## Disjoint set data structure

A disjoint set data structure or union and find maintains a collection đ = { đ1, đ2, âŻ , đđ} of disjoint dynamic sets. Subsets are said to be disjoint if there is the intersection between them is NULL. For example, set {1,2,3} and {4,5,6} are disjoint sets, but {1,2,3} and {1,3,5} are not. Another important thing about the disjoint set is that every set is represented by a member of that set called as representative.

Operations on this disjoint set data structure:

1. ` Make Set:`Â Creates a new set with one element

`x`, since the sets are disjoint, we require that x not already be in any of the existing sets.

2.

`Merges two sets containing`

**Union:**`x`and

`y`let’s say S

_{x}and S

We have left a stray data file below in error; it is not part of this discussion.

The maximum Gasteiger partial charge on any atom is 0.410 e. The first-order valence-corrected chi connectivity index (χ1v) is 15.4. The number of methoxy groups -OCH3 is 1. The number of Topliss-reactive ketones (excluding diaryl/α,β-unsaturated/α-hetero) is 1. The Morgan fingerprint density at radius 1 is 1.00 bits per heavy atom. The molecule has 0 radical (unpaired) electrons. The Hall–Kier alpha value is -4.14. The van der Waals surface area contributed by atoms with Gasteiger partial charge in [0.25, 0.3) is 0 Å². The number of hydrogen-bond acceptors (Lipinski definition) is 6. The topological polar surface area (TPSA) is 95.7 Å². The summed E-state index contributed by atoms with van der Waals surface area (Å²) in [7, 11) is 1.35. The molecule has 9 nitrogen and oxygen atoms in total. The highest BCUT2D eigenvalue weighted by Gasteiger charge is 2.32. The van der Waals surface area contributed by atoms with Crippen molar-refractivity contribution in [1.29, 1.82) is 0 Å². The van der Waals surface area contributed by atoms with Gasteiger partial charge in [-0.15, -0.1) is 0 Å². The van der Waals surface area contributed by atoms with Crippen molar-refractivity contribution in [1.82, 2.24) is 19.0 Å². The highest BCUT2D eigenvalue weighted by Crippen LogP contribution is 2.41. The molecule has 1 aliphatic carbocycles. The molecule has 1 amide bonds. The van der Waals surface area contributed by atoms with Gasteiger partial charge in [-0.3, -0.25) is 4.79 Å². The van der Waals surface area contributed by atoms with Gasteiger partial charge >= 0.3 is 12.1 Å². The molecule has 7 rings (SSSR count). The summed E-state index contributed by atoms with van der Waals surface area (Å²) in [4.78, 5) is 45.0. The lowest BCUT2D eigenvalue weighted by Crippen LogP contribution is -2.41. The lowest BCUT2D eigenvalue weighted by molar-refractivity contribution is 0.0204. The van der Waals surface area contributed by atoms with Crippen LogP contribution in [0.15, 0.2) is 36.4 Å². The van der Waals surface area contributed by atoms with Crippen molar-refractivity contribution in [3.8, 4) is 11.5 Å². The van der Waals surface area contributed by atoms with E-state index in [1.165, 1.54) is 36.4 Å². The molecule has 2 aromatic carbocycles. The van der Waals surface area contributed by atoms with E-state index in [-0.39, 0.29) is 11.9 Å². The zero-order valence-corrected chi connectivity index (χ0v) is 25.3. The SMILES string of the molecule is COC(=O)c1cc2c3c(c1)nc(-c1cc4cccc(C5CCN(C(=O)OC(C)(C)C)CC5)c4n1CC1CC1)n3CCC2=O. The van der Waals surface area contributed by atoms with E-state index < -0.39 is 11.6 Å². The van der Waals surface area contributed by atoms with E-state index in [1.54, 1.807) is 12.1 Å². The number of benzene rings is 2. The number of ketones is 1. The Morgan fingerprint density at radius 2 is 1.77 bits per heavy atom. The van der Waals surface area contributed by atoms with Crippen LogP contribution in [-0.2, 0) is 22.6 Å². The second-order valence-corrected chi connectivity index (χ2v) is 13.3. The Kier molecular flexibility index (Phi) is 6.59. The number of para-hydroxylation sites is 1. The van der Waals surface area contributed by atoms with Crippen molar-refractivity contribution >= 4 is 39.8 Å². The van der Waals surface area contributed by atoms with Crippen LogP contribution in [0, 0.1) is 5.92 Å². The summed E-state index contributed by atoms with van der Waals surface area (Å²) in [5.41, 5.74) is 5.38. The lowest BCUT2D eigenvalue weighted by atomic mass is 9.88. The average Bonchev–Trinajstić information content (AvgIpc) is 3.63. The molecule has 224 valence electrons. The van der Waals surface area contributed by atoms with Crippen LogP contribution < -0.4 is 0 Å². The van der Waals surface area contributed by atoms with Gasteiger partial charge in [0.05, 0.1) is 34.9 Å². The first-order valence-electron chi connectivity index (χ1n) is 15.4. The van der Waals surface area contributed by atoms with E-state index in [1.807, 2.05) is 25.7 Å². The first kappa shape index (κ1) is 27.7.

_{y}and destroys the original sets.

3.

`Returns the representative of the set which element belongs to.`

**Find:**Let’s take an example and see how disjointed sets can be used to find the connected components of an undirected graph.

To start with, we will make a set for each vertex by using *make-set* operation.

for each vertex v in G(V) do makeSet(v)

Next process all the edges in the graph (u,v) and connect set(u) and set(y) if the representatives of the set which contains u and set which contains v are not same.

for each edge (u,v) in đș(E) do if findSet(u) != findSet(v) then union(u, v)

Once above preprocessing steps have run, then we can easily find answer if two vertices u and v are part of same connected component or not?

boolean isSameComponent(u, v) if findSet(u)==findSet(v) return True else return False

To find how many components are there, we can look at how many disjoint sets are there and that will give us the number of connected components in a graph. Let’s take an example and see how it works.

Below table shows the processing of each edge in the graph show figure above.

Now, how can we implement sets and quickly do union and find operations? There are two ways to do it.

### Disjoint set representation using an array